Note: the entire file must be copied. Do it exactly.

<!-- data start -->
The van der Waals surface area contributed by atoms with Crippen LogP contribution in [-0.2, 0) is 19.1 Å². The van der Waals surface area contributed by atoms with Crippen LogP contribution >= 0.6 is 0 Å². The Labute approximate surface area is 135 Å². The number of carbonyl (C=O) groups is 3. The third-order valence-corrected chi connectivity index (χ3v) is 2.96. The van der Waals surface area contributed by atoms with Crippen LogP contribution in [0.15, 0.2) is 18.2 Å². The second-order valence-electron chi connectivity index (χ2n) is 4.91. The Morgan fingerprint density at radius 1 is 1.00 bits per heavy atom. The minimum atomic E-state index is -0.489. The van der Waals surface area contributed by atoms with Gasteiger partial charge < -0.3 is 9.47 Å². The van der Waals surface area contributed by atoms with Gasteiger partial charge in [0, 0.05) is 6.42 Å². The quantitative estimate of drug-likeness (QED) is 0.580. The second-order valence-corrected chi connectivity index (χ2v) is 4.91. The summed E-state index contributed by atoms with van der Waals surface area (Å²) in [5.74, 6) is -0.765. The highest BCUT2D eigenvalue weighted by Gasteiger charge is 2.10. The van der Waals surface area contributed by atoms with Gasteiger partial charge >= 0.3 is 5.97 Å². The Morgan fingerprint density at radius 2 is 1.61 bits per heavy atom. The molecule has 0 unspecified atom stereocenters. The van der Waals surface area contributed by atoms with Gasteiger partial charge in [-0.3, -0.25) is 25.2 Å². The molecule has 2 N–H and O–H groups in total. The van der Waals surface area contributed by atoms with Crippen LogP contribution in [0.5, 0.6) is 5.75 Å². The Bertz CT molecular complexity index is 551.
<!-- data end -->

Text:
The van der Waals surface area contributed by atoms with Crippen LogP contribution in [-0.2, 0) is 19.1 Å². The van der Waals surface area contributed by atoms with Crippen LogP contribution >= 0.6 is 0 Å². The Labute approximate surface area is 135 Å². The number of carbonyl (C=O) groups is 3. The third-order valence-corrected chi connectivity index (χ3v) is 2.96. The van der Waals surface area contributed by atoms with Crippen LogP contribution in [0.15, 0.2) is 18.2 Å². The second-order valence-electron chi connectivity index (χ2n) is 4.91. The Morgan fingerprint density at radius 1 is 1.00 bits per heavy atom. The minimum atomic E-state index is -0.489. The van der Waals surface area contributed by atoms with Gasteiger partial charge < -0.3 is 9.47 Å². The van der Waals surface area contributed by atoms with Gasteiger partial charge in [0, 0.05) is 6.42 Å². The quantitative estimate of drug-likeness (QED) is 0.580. The second-order valence-corrected chi connectivity index (χ2v) is 4.91. The summed E-state index contributed by atoms with van der Waals surface area (Å²) in [5.74, 6) is -0.765. The highest BCUT2D eigenvalue weighted by Gasteiger charge is 2.10. The van der Waals surface area contributed by atoms with Gasteiger partial charge >= 0.3 is 5.97 Å². The Morgan fingerprint density at radius 2 is 1.61 bits per heavy atom. The molecule has 0 unspecified atom stereocenters. The van der Waals surface area contributed by atoms with Gasteiger partial charge in [-0.3, -0.25) is 25.2 Å². The molecule has 2 N–H and O–H groups in total. The van der Waals surface area contributed by atoms with Crippen LogP contribution in [0.5, 0.6) is 5.75 Å². The Bertz CT molecular complexity index is 551.